- FIND SOMETHING CREATIVE. Ah, I’m finally answering your questions. Here’s what NOT to do. Don’t start a little business. Don’t make bracelets or knit scarves or paint note cards for other people. As Erik used to tease me, “You could become a hundredaire!” I know starting an Etsy shop is all the rage and every mommy thinks she should have something on the side, but please allow me to be politically uncorrect and assert that a mother of a 4, 2 and six-month old has enough to deal with. With the exception of digital art, nearly every little business requires shipping and grumpy people and unreasonable expectations. When your children are small, you need creative outlets without deadlines. Make bracelets and scarves and drawings for your own family. You might need to set aside a quilt or a story you’re writing for two weeks or two years when your children are really struggling, but pick something you CAN set aside. What to choose? Anything that makes your heart sing. I have a friend who illustrates his journal with pencil drawings and watercolors, others who buy scraps at JoAnn’s and create beautiful quilts. Beginning knitters should start with the chunky wool and big needles, but move on to challenging projects with multiple colors and small needles. I love photography– I love the way my camera trained my eyes and heart to search for beauty. But we all capture beauty in our own ways.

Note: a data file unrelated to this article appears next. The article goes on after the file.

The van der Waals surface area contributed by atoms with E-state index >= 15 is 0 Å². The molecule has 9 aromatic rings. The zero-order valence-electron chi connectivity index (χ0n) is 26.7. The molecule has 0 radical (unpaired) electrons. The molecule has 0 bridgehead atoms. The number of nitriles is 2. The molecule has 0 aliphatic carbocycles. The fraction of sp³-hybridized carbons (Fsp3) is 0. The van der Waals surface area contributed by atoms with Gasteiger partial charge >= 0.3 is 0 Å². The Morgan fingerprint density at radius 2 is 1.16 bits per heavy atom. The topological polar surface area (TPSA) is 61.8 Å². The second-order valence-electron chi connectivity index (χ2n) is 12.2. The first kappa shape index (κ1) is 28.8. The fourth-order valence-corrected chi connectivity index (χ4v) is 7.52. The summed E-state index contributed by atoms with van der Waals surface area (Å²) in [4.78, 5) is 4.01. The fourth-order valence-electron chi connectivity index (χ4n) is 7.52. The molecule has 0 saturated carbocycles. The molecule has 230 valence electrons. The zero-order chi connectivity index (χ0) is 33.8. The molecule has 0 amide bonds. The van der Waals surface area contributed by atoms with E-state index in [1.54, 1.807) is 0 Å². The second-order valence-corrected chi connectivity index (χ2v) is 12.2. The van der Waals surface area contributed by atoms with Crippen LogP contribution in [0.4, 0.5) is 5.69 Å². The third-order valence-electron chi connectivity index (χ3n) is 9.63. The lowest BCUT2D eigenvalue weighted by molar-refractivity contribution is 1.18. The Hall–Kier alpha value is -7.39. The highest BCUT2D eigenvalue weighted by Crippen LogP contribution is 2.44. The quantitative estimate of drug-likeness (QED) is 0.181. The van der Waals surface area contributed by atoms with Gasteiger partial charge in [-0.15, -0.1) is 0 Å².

- GET OUTSIDE. Every day, in some little way, get outside with your little ones. Put the baby in a front pack, the toddlers in a stroller; find a park or a trail where they can wander safely. God designed nature as love letters to His children. Soak up the beauties of the world, the change of seasons; teach your children to admire mountains dusted with snow and to gasp a pink sunsets.
- CREATE THE FAMILY YOU WANT. Just because every else visits the zoo and plays soccer doesn’t mean you have to do the same(actually, I love both zoos and soccer). Dare to be different. Read them the books you love, get them interested in science or gardening or art museums. One of my kids teachers asked me our secret to raising great kids. I responded, “We didn’t worry about being like everyone else.” I take a lot of satisfaction in the fact that my kids adore C.S. Lewis, listen to classical music at full volume and despise haunted houses and scary movies as much as I do.
- LET YOUR HOUSE BE MESSY. Seriously. That old poem about ‘babies don’t keep’– nothing could be more true. Oh the time I wasted vacuuming when we could have been reading stories! Keep your house clean enough to avoid censure from the health department, but remember, you’re building a family and construction sites are messy. If anyone judges you, just give them a broom and a dust rag.
- MAKE SLEEP A PRIORITY. Even when our kids were little, we’d tuck them in, then go to bed ourselves. We don’t do projects at night, we don’t watch TV and I still don’t think I’ve ever felt caught up on sleep.
- LOVE YOUR CHILDREN; FILL YOUR HOME WITH JOY. Of course, you love your children. But take time to delight in their silliness, their innocence. Laugh at everyday mishaps, keep gratitude lists, sing out loud, kiss those baby toes and bellies, play ring-around-the-rosy and hide-n-go-seek. Set up train tracks with your kids, play dolls and Legos and dominoes. Search for playful picture books and movies and music. Fill your heart with love and laughter and your kids will always want to come home.
all art by Katie Daisy. I bought several prints so I could feel good about using her art. You should too.